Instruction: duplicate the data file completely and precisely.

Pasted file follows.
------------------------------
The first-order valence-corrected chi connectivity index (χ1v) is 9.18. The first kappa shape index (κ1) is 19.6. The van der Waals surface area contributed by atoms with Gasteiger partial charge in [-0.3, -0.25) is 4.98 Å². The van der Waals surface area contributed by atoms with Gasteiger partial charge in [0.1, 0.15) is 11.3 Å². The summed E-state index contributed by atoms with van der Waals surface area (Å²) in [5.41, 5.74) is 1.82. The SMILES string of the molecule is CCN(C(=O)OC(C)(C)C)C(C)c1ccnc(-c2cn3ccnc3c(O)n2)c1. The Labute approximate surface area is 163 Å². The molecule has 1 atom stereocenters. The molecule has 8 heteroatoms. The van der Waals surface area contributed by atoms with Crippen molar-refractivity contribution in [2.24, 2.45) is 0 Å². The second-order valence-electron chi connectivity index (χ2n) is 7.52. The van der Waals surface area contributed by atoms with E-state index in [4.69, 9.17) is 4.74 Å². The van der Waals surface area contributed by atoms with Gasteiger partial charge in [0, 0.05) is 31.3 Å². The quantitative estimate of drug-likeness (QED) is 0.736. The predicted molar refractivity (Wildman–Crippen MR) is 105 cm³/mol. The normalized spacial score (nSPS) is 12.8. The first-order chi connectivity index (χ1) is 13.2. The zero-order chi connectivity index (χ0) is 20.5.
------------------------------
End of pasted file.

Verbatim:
The first-order valence-corrected chi connectivity index (χ1v) is 9.18. The first kappa shape index (κ1) is 19.6. The van der Waals surface area contributed by atoms with Gasteiger partial charge in [-0.3, -0.25) is 4.98 Å². The van der Waals surface area contributed by atoms with Gasteiger partial charge in [0.1, 0.15) is 11.3 Å². The summed E-state index contributed by atoms with van der Waals surface area (Å²) in [5.41, 5.74) is 1.82. The SMILES string of the molecule is CCN(C(=O)OC(C)(C)C)C(C)c1ccnc(-c2cn3ccnc3c(O)n2)c1. The Labute approximate surface area is 163 Å². The molecule has 1 atom stereocenters. The molecule has 8 heteroatoms. The van der Waals surface area contributed by atoms with Crippen molar-refractivity contribution in [2.24, 2.45) is 0 Å². The second-order valence-electron chi connectivity index (χ2n) is 7.52. The van der Waals surface area contributed by atoms with E-state index in [4.69, 9.17) is 4.74 Å². The van der Waals surface area contributed by atoms with Gasteiger partial charge in [0, 0.05) is 31.3 Å². The quantitative estimate of drug-likeness (QED) is 0.736. The predicted molar refractivity (Wildman–Crippen MR) is 105 cm³/mol. The normalized spacial score (nSPS) is 12.8. The first-order chi connectivity index (χ1) is 13.2. The zero-order chi connectivity index (χ0) is 20.5.